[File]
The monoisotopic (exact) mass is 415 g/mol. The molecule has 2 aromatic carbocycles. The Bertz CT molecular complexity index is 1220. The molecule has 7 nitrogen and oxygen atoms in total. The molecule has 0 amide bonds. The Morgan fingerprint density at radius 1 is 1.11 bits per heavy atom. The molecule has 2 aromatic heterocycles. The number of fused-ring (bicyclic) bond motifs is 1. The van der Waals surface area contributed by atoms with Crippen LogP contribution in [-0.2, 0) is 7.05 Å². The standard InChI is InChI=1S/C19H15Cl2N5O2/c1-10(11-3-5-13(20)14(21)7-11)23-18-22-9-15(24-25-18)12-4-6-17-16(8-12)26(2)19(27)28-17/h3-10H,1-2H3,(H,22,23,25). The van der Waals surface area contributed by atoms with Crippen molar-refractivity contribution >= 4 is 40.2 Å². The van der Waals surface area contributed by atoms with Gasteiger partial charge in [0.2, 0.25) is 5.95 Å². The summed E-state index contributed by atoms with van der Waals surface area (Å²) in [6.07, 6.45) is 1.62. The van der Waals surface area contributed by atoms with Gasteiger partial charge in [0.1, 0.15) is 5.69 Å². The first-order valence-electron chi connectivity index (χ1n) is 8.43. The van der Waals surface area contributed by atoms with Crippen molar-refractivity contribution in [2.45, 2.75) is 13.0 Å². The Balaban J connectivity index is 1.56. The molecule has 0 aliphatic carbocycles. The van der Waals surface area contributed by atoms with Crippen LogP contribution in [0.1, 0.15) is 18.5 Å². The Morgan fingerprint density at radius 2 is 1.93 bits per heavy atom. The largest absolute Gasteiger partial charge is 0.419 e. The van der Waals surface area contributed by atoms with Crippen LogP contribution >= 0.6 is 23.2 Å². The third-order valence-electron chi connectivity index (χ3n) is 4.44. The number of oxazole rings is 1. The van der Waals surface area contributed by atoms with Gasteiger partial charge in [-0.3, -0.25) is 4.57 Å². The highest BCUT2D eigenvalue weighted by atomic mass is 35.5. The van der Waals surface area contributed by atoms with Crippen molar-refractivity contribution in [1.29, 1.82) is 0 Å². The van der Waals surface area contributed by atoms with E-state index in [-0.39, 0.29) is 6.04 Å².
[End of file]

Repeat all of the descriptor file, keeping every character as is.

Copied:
The monoisotopic (exact) mass is 415 g/mol. The molecule has 2 aromatic carbocycles. The Bertz CT molecular complexity index is 1220. The molecule has 7 nitrogen and oxygen atoms in total. The molecule has 0 amide bonds. The Morgan fingerprint density at radius 1 is 1.11 bits per heavy atom. The molecule has 2 aromatic heterocycles. The number of fused-ring (bicyclic) bond motifs is 1. The van der Waals surface area contributed by atoms with Crippen LogP contribution in [-0.2, 0) is 7.05 Å². The standard InChI is InChI=1S/C19H15Cl2N5O2/c1-10(11-3-5-13(20)14(21)7-11)23-18-22-9-15(24-25-18)12-4-6-17-16(8-12)26(2)19(27)28-17/h3-10H,1-2H3,(H,22,23,25). The van der Waals surface area contributed by atoms with Crippen molar-refractivity contribution >= 4 is 40.2 Å². The van der Waals surface area contributed by atoms with Gasteiger partial charge in [0.2, 0.25) is 5.95 Å². The summed E-state index contributed by atoms with van der Waals surface area (Å²) in [6.07, 6.45) is 1.62. The van der Waals surface area contributed by atoms with Gasteiger partial charge in [0.1, 0.15) is 5.69 Å². The first-order valence-electron chi connectivity index (χ1n) is 8.43. The van der Waals surface area contributed by atoms with Crippen molar-refractivity contribution in [2.45, 2.75) is 13.0 Å². The Balaban J connectivity index is 1.56. The molecule has 0 aliphatic carbocycles. The van der Waals surface area contributed by atoms with Crippen LogP contribution in [0.1, 0.15) is 18.5 Å². The Morgan fingerprint density at radius 2 is 1.93 bits per heavy atom. The largest absolute Gasteiger partial charge is 0.419 e. The van der Waals surface area contributed by atoms with Crippen LogP contribution >= 0.6 is 23.2 Å². The third-order valence-electron chi connectivity index (χ3n) is 4.44. The number of oxazole rings is 1. The van der Waals surface area contributed by atoms with Gasteiger partial charge in [-0.3, -0.25) is 4.57 Å². The highest BCUT2D eigenvalue weighted by atomic mass is 35.5. The van der Waals surface area contributed by atoms with Crippen molar-refractivity contribution in [1.29, 1.82) is 0 Å². The van der Waals surface area contributed by atoms with E-state index in [-0.39, 0.29) is 6.04 Å².